The class, as predicted, goes horribly. It’s early in the morning on a Sunday, so not so crowded, but due to the design of the studio and temperature outside, it’s terribly hot, even more than usual. I’m dying by the second posture. My heart is racing, my mind is racing, my thoughts and my breath are all over the place. I try to calm down, using all the strategies I learned in Peru (this is really just a difficult energy to manage, much like what I experienced drinking ayahuasca, right?), but nothing is helping. I finally just sit down and cry.
Oh dear lord, I do not like crying in yoga class. Nor do I like sitting down. But there was no way around it. The tears blended with sweat so I think no one noticed, but yarrrrrrgh did I feel like a big hot mess. I managed to stand up for the second set of Standing Bow, having only sat for about two minutes. But it was rough. Then, somehow magically, two postures later, I felt better. Not dramatically, I was still shaky and tired, but I could breath again, the speed of my thoughts and pace of my heart more normal, and I wasn’t feeling the urge to jump out of my skin. Everything, I felt, was going to be ok.
And then I realized what had happened. I had been in the ocean on Saturday all day. I had saged. I had chanted and prayed and whistled very specifically for cleansing. And I got it. I had just purged. Something—who knows what—on the darker side of the energetic spectrum, had left me. Apparently, the medicine truly IS unending…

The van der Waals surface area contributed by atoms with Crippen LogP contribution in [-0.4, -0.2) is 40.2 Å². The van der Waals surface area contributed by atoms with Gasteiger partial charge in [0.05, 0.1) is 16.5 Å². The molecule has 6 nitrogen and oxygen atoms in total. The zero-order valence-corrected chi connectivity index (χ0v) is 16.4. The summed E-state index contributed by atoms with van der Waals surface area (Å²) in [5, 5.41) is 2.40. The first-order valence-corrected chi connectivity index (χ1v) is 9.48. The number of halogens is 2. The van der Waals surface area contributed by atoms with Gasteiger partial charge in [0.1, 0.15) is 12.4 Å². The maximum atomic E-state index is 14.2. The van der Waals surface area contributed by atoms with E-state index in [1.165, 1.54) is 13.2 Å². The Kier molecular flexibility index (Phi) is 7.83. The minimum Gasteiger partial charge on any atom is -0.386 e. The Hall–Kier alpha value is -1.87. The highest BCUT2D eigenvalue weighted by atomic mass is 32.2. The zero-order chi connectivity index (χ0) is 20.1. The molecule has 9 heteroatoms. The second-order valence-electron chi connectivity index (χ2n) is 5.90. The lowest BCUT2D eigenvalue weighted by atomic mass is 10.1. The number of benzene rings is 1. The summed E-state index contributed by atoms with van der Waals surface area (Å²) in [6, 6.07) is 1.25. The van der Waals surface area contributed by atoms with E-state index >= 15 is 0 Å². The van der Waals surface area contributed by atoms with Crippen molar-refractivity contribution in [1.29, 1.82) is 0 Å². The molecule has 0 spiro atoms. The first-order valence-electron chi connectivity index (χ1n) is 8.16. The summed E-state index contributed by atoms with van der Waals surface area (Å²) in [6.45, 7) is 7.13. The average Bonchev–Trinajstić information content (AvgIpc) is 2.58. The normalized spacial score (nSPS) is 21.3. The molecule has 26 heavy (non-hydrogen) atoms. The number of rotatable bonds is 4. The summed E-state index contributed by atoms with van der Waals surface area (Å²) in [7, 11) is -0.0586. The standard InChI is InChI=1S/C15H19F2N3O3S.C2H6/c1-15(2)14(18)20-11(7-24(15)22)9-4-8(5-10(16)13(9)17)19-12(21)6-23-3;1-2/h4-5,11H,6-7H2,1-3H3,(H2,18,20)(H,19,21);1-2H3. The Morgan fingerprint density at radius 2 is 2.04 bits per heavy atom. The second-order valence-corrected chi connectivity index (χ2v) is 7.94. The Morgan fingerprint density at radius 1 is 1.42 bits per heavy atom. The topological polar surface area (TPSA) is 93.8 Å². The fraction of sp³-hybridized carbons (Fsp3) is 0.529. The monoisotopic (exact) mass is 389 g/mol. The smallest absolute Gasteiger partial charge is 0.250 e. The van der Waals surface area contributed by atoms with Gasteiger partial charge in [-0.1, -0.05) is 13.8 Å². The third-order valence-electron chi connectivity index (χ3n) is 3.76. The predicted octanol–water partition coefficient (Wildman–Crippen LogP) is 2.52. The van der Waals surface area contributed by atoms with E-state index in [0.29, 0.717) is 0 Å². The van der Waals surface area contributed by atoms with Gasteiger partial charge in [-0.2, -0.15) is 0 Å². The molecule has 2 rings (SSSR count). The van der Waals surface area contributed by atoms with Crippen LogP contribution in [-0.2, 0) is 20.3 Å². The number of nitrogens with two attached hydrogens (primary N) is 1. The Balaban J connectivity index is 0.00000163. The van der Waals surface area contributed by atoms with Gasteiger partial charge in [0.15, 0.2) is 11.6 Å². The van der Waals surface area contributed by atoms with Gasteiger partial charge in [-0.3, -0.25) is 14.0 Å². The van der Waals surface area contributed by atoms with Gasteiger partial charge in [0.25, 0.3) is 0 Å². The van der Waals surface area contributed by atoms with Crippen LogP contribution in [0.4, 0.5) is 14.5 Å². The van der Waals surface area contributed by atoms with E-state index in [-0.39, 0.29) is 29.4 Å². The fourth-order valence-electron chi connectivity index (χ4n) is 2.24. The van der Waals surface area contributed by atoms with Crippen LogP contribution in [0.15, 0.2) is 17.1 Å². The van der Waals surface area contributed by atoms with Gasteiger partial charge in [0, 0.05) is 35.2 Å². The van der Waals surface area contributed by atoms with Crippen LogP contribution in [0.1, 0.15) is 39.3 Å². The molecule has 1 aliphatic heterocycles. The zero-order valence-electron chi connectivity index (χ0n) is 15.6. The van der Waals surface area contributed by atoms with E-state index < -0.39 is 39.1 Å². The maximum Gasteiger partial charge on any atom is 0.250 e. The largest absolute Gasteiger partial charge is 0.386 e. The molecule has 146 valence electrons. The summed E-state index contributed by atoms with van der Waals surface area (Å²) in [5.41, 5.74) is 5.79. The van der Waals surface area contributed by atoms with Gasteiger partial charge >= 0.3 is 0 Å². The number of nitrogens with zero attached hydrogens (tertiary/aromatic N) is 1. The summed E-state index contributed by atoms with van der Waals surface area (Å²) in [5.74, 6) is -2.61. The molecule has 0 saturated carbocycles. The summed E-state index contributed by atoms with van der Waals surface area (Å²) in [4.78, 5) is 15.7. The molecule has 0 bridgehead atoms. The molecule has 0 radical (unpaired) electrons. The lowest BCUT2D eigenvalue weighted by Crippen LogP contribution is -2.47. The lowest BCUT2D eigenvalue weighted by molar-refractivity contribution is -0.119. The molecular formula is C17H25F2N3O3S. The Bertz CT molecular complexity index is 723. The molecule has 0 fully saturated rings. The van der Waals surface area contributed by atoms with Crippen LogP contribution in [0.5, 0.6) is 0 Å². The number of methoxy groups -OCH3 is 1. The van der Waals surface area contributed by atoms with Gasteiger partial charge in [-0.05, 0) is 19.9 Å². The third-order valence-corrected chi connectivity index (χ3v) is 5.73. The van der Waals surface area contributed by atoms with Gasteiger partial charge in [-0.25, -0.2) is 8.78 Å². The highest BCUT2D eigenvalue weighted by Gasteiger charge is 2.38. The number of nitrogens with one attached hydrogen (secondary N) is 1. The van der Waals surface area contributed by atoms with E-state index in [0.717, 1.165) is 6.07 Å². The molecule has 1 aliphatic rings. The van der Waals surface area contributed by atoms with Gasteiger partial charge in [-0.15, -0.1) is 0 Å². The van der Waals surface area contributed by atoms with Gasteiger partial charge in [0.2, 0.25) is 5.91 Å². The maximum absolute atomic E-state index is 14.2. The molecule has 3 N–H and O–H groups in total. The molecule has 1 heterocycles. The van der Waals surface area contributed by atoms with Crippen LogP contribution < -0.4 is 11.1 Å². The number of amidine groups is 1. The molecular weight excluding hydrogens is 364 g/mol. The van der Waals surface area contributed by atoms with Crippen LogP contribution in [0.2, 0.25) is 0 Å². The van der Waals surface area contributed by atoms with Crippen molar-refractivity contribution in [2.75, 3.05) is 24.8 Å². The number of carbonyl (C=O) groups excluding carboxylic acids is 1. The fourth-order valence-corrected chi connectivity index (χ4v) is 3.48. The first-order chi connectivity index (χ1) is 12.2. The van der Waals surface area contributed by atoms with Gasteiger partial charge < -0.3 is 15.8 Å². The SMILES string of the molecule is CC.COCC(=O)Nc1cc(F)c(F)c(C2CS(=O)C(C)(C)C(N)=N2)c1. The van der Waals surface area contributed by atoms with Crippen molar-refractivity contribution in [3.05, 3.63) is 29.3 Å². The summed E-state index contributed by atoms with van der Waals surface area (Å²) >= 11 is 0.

As I was thinking all this and how ludicrous it would sound to, well, pretty much everyone, the door quickly opened and closed, seemingly of its own accord.
"What was that?!" the teacher asked, momentarily distracted from her dialogue by the swinging door, "A poltergeist?"
Of course, it could have been the wind. It could have been the result of a release of the pressure created by the disparity in temperature between the air in the hot room and the air outside it. Logic would seem to point to that. But then, logic is a very narrow window through which to view the universe.
In fact, I think the teacher was right. It was a poltergeist, in a way. It was the dark energy, the spirit, whatever entity had exited my body that morning now making it’s quick and quiet exit from the room.
And somewhere in my mind, I can see the shaman smiling. The medicine truly is unending.